Police: 'Operation Slow Burn' delivers 71 arrests

David Freed, U.S. attorney of the Middle District of Pennsylvania, announces 71 arrests and 138 cleared warrants as a result of "Operation Slow Burn," a collaborative effort between local, county and state agencies.

Local leaders in law enforcement on Friday announced a U.S. Marshals Service collaboration that resulted in 71 arrests and 138 cleared warrants.

"Operation Slow Burn" worked in conjunction with the York City Police Department and 15 other entities, including several other York area departments, and county and state agencies.

"It's been said over and over that U.S. marshals get their man — or woman," said David Freed, U.S. attorney for the Middle District of Pennsylvania.

The efforts were focused on outstanding warrants for violent offenders, said U.S. Marshal Martin Pane. York City Police Chief Troy Bankert added that the operation specifically targeted groups, much like the city's Group Violence Initiative — an offshoot of the national Group Violence Intervention initiative.

"Sometimes crime starts getting a little too high or violent offenses, homicides start occurring, and we recognize we need to do even more than what we need to do working together with our partners," Pane said, on why officials organized the "slow burn."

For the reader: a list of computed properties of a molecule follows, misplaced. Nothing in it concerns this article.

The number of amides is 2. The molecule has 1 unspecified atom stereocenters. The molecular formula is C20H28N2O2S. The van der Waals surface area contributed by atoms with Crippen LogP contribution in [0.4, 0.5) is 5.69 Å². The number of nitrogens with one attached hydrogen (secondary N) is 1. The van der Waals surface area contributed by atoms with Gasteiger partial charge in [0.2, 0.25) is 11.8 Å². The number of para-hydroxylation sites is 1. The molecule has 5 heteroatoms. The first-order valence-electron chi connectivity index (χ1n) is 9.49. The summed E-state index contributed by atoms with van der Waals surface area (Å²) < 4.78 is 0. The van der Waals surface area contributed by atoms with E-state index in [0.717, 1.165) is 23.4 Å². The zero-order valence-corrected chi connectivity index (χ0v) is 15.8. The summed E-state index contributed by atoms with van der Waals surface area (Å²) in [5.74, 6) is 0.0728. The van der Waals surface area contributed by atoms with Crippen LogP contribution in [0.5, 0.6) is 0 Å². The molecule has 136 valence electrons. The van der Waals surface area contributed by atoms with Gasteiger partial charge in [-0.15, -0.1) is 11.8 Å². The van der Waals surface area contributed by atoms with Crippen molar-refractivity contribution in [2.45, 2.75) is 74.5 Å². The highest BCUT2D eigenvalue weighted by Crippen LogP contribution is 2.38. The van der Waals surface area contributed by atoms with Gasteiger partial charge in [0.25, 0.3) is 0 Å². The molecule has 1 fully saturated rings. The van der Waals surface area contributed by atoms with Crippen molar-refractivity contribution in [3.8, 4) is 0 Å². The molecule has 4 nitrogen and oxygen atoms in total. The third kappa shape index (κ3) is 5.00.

York County District Attorney Dave Sunday said it gets people who have the potential for additional violence off the street.

The most significant arrests included 24-year-old York men Carlos Alberto Torres and Eric Jole DeJesus, who were wanted in connection with a Sept. 22 homicide that occurred in the 500 block of North George Street.

Another was York man Jervin Perez, 19, who was wanted in connection with an attempted homicide that occurred Sept. 24.

The group also brought in 13 state parole violators who were originally convicted of offenses related to aggravated assault, robbery with serious bodily injury and other violent felonies.

"People on the streets are telling us, 'do what you have to do to stop the violence,' and there's no one thing that we can do," Pane said. "We can't just lock people up, can't just arrest people, can't just pick people out on warrants, do outreach. It's a combination of all of those things."